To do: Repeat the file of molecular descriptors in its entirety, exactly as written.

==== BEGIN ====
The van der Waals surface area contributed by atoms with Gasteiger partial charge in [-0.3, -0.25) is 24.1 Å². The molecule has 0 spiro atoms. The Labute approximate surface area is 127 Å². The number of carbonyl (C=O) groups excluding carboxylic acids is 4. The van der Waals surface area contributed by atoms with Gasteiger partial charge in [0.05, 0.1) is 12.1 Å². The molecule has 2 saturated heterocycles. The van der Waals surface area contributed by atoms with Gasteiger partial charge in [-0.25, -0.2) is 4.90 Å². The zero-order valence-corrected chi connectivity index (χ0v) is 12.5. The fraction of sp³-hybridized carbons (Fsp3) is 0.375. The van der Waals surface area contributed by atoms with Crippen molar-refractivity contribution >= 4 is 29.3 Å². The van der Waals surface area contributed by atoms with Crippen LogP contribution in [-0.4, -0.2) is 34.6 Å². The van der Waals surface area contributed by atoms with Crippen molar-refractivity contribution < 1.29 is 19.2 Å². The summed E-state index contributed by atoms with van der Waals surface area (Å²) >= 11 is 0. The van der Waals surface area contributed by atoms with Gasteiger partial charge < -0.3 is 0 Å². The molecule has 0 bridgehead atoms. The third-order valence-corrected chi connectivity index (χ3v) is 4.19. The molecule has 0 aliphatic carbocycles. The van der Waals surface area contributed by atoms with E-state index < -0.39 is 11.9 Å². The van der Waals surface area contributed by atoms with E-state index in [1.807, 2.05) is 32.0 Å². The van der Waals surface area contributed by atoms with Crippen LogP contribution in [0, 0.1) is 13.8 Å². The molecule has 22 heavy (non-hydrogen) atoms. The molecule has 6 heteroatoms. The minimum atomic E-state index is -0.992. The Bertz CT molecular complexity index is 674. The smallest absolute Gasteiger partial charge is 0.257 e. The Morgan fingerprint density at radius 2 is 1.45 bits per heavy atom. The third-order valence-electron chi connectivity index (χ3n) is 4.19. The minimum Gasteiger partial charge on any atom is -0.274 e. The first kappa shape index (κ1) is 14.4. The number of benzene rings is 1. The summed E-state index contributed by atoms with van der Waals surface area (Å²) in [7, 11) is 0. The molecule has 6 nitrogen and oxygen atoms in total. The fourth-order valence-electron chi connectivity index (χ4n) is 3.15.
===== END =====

The van der Waals surface area contributed by atoms with Gasteiger partial charge in [-0.3, -0.25) is 24.1 Å². The molecule has 0 spiro atoms. The Labute approximate surface area is 127 Å². The number of carbonyl (C=O) groups excluding carboxylic acids is 4. The van der Waals surface area contributed by atoms with Gasteiger partial charge in [0.05, 0.1) is 12.1 Å². The molecule has 2 saturated heterocycles. The van der Waals surface area contributed by atoms with Gasteiger partial charge in [-0.25, -0.2) is 4.90 Å². The zero-order valence-corrected chi connectivity index (χ0v) is 12.5. The fraction of sp³-hybridized carbons (Fsp3) is 0.375. The van der Waals surface area contributed by atoms with Crippen molar-refractivity contribution >= 4 is 29.3 Å². The van der Waals surface area contributed by atoms with Crippen LogP contribution in [-0.4, -0.2) is 34.6 Å². The van der Waals surface area contributed by atoms with Crippen molar-refractivity contribution < 1.29 is 19.2 Å². The summed E-state index contributed by atoms with van der Waals surface area (Å²) >= 11 is 0. The van der Waals surface area contributed by atoms with Gasteiger partial charge < -0.3 is 0 Å². The molecule has 0 bridgehead atoms. The third-order valence-corrected chi connectivity index (χ3v) is 4.19. The molecule has 0 aliphatic carbocycles. The van der Waals surface area contributed by atoms with E-state index < -0.39 is 11.9 Å². The van der Waals surface area contributed by atoms with E-state index in [1.807, 2.05) is 32.0 Å². The van der Waals surface area contributed by atoms with Crippen LogP contribution in [0, 0.1) is 13.8 Å². The molecule has 22 heavy (non-hydrogen) atoms. The molecule has 6 heteroatoms. The minimum atomic E-state index is -0.992. The Bertz CT molecular complexity index is 674. The smallest absolute Gasteiger partial charge is 0.257 e. The Morgan fingerprint density at radius 2 is 1.45 bits per heavy atom. The third-order valence-electron chi connectivity index (χ3n) is 4.19. The minimum Gasteiger partial charge on any atom is -0.274 e. The first kappa shape index (κ1) is 14.4. The number of benzene rings is 1. The summed E-state index contributed by atoms with van der Waals surface area (Å²) in [7, 11) is 0. The molecule has 6 nitrogen and oxygen atoms in total. The fourth-order valence-electron chi connectivity index (χ4n) is 3.15.